Sometimes I find it difficult to determine whether an interlocutor's turn to this (to me) rather trivial non-question is a result of an unserious person literally incapable of taking my serious questions seriously, or an effort at distraction on the part of an organizational opportunist trying to divert attention away from a threat in a fairly obvious PR move, or simply the sort of thing that happens when perfectly likeable but earnestly dull people don't know exactly how to deal with substantive critiques that happen to be sprinkled with little bits of irony and facetiousness and wit and are therefore a little harder to read than is, say, People Magazine.
Were the Extropians a cult? Is cryonics a scam? Are singularitarians a Kurzweil fandom or engaged in some geek headgame variation of a kind of silly eXtreme sport for boys? What about people who call themselves transhumanists, who declare themselves to be part of a "movement," to have a transhumanist "identity," some of whom are literally members in "transhumanist"-identified membership organizations and so on? Are they more like a science fiction fandom for folks who prefer the quasi-nonfiction futurist subgenre of science fiction? or more like members of a marginal not-particularly-coherent fledgling school of philosophy? or a noisy flashy sub(cult)ure that has attracted attention from mainstream media outlets out of proportion to its size? or an ideology trying to make a political movement or a political party but just unusually inept in these efforts? or a marketing scheme for a handful of wannabe gurus slash public intellectuals?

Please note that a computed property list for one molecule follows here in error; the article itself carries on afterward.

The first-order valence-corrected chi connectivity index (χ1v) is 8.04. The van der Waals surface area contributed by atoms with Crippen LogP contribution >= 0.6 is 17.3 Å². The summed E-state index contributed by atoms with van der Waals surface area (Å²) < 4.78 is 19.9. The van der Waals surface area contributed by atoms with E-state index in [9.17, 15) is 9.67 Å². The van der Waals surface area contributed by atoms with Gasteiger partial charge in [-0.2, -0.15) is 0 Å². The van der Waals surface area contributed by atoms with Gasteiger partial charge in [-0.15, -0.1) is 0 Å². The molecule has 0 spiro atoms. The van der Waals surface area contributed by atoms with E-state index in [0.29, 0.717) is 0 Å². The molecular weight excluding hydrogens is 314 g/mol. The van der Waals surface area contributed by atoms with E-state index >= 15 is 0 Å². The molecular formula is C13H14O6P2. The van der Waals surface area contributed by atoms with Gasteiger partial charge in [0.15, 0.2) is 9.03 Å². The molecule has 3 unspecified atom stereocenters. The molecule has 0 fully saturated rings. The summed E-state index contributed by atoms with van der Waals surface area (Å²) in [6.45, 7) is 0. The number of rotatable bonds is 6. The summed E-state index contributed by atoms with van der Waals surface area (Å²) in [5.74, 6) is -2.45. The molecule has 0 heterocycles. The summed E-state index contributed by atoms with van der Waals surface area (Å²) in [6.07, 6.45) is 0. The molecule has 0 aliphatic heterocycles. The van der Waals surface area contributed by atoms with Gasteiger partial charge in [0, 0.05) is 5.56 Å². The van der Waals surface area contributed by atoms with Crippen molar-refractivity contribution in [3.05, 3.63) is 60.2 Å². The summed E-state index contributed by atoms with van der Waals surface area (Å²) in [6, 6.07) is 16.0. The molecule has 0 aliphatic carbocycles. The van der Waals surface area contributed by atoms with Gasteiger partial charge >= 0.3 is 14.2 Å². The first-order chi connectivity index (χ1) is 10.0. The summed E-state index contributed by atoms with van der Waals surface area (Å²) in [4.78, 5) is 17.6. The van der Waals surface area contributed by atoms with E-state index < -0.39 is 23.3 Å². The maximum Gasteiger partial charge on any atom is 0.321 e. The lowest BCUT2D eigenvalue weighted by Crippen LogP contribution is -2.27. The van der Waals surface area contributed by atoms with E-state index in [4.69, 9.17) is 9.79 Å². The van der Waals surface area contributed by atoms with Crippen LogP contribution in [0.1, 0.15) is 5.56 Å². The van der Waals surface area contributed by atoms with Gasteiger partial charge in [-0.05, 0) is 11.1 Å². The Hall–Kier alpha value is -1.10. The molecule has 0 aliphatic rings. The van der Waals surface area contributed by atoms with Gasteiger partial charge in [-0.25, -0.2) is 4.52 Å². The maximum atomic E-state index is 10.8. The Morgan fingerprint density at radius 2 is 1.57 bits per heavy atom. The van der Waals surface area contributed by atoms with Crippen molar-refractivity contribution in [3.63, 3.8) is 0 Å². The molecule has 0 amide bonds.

Are the ferocious fans of Ayn Rand's screeds and romance novels strictly speaking a cult, given their ongoing organized existence and annoying inability to talk sense? Are Scientologists still a cult once they have arrived at a certain number of adherents and garnered a certain amount of real estate and legal resources? If yes, is Mormonism a cult, if no, is Mormonism a cult? What about rabid pop fandoms and online conspiracist sub(cult)ures? What are they and is transhumanism whatever it is that they are?